Arnie’s Burnside boys became the first Canterbury club for many years capable of challenging the North Island elite.
Arnie had said publicly as a Canterbury selector that improving batting was the key to closing the gap. He lived up to his name by using speed and a short game, allied with power hitting, to pour pressure on Burnside’s rivals.
He still had his useful United City nucleus, but top signings from out of town flocked to Burnside, with the likes of Otago brothers Lindsay and Graeme Anderson, Horowhena products Chubb Tangaroa and Dave Workman attracted to Arnie’s ambition, positivity and rigorous training methods. Canterbury catcher John Daly was another top-class addition.
While Arnie had his share of stars, he was also noted for his ability to get the best out of all his charges, with the likes of the popular policeman Roger Hutton, Paul Emms, Wayne Poore, Keith Pullar and Glynn Eades all benefiting from his mentorship.
Burnside took over from Arnie’s old United club as Canterbury’s entry for the John Lennon interclub championships in 1981 in Dunedin, where they finished fourth. They could have ended up even higher after upsetting Auckland United 3-1, but lost the game on appeal for illegally re-entering their designated hitter – a relatively new rule change at the time.
Tangaroa’s pitching gave Burnside the dimension they were lacking to close the gap on the top northern sides. In 1982, they won the Qantel Cup national knockout competition southern zone finals and finished runner-up in a televised national grand final against Auckland United.
By now, “Arnie’s boys’’ were starting to catch the national selectors’ eye.
Lindsay Anderson was the first Burnside player to represent New Zealand. The speedy third baseman made his name by scoring the only run of the inter-island game when the South Island – captained by Roger Keith (later a Burnside pitcher and coach) upset the North Island in Lower Hutt.
Anderson was named by new national coach Mike Walsh for a series against the touring American champions Peterbilt Western in 1981. He made his debut at English Park in Christchurch and batted three-from-three and , watched proudly by Arnie, scored the winning run in the ninth inning in a 4-3 victory.
When Anderson left for a new life in Perth, his New Zealand team place was taken by Arnie’s younger son, Jimmy, who clouted a two-run homer over the fence off two-time world championship winning pitcher Owen Walford in his first series against the Lancaster Chamelons in 1982.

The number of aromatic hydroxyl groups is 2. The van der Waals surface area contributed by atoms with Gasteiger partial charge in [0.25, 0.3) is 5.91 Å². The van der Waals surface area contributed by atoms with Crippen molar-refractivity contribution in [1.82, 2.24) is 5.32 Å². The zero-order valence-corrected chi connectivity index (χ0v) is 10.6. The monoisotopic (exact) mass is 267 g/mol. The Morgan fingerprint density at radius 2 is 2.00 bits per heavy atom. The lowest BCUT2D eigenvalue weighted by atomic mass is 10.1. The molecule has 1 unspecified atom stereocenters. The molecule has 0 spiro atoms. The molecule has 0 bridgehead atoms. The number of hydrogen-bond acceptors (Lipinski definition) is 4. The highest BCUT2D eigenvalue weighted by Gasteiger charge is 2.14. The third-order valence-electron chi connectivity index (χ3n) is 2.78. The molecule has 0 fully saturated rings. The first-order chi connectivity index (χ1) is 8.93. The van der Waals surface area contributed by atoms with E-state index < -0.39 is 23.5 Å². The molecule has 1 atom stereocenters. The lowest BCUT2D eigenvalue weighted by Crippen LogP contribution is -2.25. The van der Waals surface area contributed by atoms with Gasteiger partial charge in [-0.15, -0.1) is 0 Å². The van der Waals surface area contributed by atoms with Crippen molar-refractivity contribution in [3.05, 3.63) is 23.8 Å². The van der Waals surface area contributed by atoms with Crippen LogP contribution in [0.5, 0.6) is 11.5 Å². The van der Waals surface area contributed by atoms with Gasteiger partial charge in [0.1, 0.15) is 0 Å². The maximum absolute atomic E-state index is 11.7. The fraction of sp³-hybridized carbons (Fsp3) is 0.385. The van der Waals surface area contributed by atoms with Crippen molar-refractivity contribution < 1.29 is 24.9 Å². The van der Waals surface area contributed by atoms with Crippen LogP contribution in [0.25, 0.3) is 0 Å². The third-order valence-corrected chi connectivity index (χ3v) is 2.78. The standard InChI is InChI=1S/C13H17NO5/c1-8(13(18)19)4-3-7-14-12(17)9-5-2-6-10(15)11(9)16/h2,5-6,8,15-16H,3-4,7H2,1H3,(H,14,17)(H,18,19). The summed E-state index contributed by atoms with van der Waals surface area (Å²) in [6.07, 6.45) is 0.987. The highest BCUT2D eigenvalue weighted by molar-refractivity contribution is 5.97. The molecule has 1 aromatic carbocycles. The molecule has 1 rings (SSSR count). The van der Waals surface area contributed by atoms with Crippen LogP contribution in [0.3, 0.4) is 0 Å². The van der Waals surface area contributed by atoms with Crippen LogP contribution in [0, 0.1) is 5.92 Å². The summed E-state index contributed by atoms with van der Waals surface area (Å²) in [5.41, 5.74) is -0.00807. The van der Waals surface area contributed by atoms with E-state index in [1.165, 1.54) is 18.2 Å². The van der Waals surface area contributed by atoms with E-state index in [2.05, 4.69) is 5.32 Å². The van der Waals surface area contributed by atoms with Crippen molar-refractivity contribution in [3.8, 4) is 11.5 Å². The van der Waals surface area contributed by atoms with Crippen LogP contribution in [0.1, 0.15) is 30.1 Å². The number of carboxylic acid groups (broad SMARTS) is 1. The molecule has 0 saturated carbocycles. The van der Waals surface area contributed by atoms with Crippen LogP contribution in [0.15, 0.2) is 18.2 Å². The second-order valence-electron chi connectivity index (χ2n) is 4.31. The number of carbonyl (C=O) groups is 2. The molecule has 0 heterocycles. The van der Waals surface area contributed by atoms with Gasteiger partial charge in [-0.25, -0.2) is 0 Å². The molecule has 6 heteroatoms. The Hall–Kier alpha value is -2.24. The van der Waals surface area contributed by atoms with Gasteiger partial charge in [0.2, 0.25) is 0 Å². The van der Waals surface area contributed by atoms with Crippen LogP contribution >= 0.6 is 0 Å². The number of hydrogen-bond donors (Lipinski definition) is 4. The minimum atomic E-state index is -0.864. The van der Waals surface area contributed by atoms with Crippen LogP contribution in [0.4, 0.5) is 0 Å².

In 1982-83, Jimmy made the New Zealand A team and Burnside clubmates Chubb Tangaroa and Graeme Anderson were named in New Zealand B.
Burnside and United went on to develop one of Canterbury softball’s most intense rivalries for much of the 1980s even after the likes of Tangaroa, Workman and Jimmy Hall were lured to better-resourced North Island clubs.
The United v Richmond top-of-the-table Sunday clashes on the skin diamond at Mairehau’s Western Park were compulsive watching in the mid-80s. Roger Keith and Graeme Anderson took over Burnside’s coaching, but Arnie had definitely laid the platform.
Arnie could take great satisfaction from seeing son Jimmy win a world series with the Black Sox in 1984. Jimmy and Dave Workman were in the silver medal side in 1988 at Saskatoon, where Lindsay Anderson captained Australia. (Lyndsay later coached Australia in an eight-test series against the Black Sox in 1991 and to fifth place at the 1992 World Series).
Arnie returned to coaching with Cardinals in the late 80s-early 90s, but in latter years was more content to watch from the sidelines and debate the game’s intricacies over a convivial ale in the beer tent.
While Arnie was best known as an elite player and coach, he did also serve on the CSA competitions committee and in 1970 helped form the Canterbury Evergreens Club, serving as inaugural secretary alongside other great identities such as Alan Ballantyne, Geoff Griffin, Keith Bingley and Ian Pollock.
Highly respected too on the national scene, Arnie was a proud recipient of a Softball New Zealand Distinguished Service Award for his unstinting efforts to develop softball in Canterbury and the South Island.